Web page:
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Technology Alone Will Not Save the World: Lessons from the 2015 Gates Letter

Suvojit Chattopadhyay's picture

Melinda and Bill Gates have made an annual tradition of publishing their thoughts on international development and its key challenges. Given the substance, I assume these letters reflect an annual manifesto for the organisation they head, the Bill and Melinda Gates Foundation (BMGF). Last year, I wrote about how the Gates Annual Letter was disappointing, perhaps not in the context of what the BMGF itself does, but what it ought to be doing, given its $42 bn muscle and its influential promoter, Bill Gates.

This year, the letter makes four “big bets” for 2030: child deaths will go down by half, and more diseases will be eradicated than ever before; Africa will be able to feed itself; mobile banking will help the poor radically transform their lives; and better software will revolutionise learning. In short, fast-tracking the identification ­technological fixes and expanding their reach over the next fifteen years will deliver a better world.

Unfortunately, these bets seem to me to be wildly optimistic. I may be quibbling, but from what we have learnt from research, there seem to be many reasons to suggest that we should be cautious with our optimism regarding what we can achieve with technology. The complexities of working on power, politics and implementation find no mention in the letter. Let us look a little more closely at each one of the bets to find out why that matters so much.

The first bet that the Gates make is on rapid improvements in global health. While eradication of polio and an answer to malaria will save hundreds of thousands of lives, tackling diarrhoea and malnutrition (often related) poses a different challenge altogether. For instance, poor water and sanitation, linked inextricably to diarrhoea, is not lacking in technological fixes. Communities, governments and civil society organisations are in the search for an elusive balance between physical fixes and behaviour change. Similarly, increasing the number of institutional births is of no use if the institutional facilities remain under-resourced and respond to perverse incentives. Further, one cannot stress enough on the importance of education in enabling women to exercise choice in matters of birth control in societies where women have little voice. Again, technology alone is not going to fix this.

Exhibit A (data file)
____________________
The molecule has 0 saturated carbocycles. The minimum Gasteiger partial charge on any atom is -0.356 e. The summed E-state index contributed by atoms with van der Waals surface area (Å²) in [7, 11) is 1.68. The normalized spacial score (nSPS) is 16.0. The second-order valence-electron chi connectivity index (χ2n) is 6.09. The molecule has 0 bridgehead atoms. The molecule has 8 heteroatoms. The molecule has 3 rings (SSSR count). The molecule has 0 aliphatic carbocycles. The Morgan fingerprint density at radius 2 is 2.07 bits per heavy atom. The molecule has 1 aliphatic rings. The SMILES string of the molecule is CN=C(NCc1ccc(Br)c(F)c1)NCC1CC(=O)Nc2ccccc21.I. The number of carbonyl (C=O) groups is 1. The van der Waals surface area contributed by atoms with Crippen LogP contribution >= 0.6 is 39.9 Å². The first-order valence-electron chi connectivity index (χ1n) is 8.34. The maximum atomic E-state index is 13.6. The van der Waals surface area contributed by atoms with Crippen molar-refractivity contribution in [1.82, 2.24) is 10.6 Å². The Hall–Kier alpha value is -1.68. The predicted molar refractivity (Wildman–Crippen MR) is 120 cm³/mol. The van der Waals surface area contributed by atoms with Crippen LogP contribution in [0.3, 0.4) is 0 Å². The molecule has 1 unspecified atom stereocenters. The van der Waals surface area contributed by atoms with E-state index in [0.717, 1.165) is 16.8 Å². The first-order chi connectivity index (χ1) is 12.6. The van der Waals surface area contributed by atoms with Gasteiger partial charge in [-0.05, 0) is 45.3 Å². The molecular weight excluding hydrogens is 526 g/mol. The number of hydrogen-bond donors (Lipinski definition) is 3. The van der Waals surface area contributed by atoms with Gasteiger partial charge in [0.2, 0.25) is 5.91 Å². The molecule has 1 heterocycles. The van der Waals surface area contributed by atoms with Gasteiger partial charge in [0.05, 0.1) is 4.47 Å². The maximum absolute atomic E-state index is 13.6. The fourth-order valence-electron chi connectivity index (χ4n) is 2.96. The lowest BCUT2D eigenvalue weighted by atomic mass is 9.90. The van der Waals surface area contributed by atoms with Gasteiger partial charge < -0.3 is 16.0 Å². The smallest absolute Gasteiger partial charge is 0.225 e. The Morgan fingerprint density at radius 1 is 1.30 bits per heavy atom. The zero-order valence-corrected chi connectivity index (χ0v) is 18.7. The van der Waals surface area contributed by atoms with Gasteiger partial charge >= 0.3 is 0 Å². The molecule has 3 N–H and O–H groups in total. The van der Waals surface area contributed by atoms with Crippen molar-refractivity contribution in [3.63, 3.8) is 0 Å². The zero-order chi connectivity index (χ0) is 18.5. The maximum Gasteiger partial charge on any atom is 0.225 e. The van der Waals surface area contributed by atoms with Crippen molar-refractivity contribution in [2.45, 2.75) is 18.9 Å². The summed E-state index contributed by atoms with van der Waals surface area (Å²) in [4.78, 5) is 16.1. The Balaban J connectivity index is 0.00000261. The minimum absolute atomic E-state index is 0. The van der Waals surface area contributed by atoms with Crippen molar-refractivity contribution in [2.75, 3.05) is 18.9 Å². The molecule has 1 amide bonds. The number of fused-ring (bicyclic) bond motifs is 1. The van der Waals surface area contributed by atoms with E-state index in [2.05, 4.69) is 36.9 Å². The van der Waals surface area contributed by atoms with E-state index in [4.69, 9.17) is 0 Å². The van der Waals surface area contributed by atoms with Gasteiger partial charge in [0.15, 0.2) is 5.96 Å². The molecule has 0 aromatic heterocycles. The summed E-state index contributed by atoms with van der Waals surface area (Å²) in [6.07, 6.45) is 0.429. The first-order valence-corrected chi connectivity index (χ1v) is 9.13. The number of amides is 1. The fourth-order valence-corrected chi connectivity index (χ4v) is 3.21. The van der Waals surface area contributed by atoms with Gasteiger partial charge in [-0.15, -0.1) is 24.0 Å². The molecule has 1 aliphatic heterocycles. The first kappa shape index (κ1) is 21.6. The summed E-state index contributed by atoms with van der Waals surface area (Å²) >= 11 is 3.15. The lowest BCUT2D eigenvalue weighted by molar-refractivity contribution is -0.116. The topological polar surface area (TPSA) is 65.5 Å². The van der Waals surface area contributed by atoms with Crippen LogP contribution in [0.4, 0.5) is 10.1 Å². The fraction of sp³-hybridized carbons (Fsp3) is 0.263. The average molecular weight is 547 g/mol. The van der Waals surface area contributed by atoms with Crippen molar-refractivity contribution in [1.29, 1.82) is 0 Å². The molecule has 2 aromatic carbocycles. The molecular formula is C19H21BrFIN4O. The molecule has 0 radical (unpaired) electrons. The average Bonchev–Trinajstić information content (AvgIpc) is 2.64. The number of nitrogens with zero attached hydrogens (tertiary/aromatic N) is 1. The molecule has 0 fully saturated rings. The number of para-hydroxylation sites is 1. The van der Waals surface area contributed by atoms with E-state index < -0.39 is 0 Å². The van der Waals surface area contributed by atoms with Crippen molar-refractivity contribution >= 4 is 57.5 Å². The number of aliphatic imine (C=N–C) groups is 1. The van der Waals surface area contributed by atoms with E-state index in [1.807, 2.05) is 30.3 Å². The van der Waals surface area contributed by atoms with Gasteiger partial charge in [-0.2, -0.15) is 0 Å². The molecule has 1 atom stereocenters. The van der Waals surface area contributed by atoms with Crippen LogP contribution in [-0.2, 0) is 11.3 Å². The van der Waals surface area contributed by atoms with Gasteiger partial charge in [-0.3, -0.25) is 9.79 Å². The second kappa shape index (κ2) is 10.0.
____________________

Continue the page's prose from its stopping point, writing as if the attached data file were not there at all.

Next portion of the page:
The second bet is on agricultural yields, mainly owing to better quality yields, and factors such as better roads and access to information on market prices through mobile phones. Research on the economics of agriculture in Africa point to multiple factors, including the unavailability of insurance and other forms of risk coverage, as well as insecure property rights, as barriers to technology adoption. In fact, driven by insecurity of tenure, farmers make decisions about land use that often lead to its gradual degradation, thereby reducing yields further. In traditionally unequal societies, power and politics become much more important than technological fixes.

The third and fourth bets are on the enhanced coverage of mobile phones, resulting increased use of mobile banking, and software for education. Bill Gates has obviously missed the recent evidence that is clearly sceptical of the ability of micro-loans to achieve transformational impacts on the lives of borrowers. Savings and insurance services obviously have shown stronger results, but in order to see significant and sustainable progress, much more needs to be done on the lines of enterprise development and financing. Similarly, the relationship between better software and education is a tenuous one, affected as it is by problems of accountability in implementation especially when it concerns the poorest and weakest sections of society.

Finally, as Chris Blattman points out, the Gates letter plainly ignores the intractable problems faced by the unstable conflict-ridden countries around the world and instead focuses on fixes that are best suited to stable middle-income countries. I think the governance problem goes a step further if one considers the problem of geographical disparities within countries. Within a country like India, for instance, there exist regions with abysmal levels of state capacity to implement programmes that will come in the way of utilising these technological fixes.

The BMGF is a foundation focused on identifying innovative technological fixes to problems and has indeed supported some great work across the developing world. However, the distance from these fixes to development outcomes that can deliver a better world can only be bridged as we learn more about working with people and make improvements in delivery. The Gates are right that we are in a phase where things are changing faster than before. That applies also, to power, politics and implementation capacity, and that is what makes this an exciting time to be an observer of international development.

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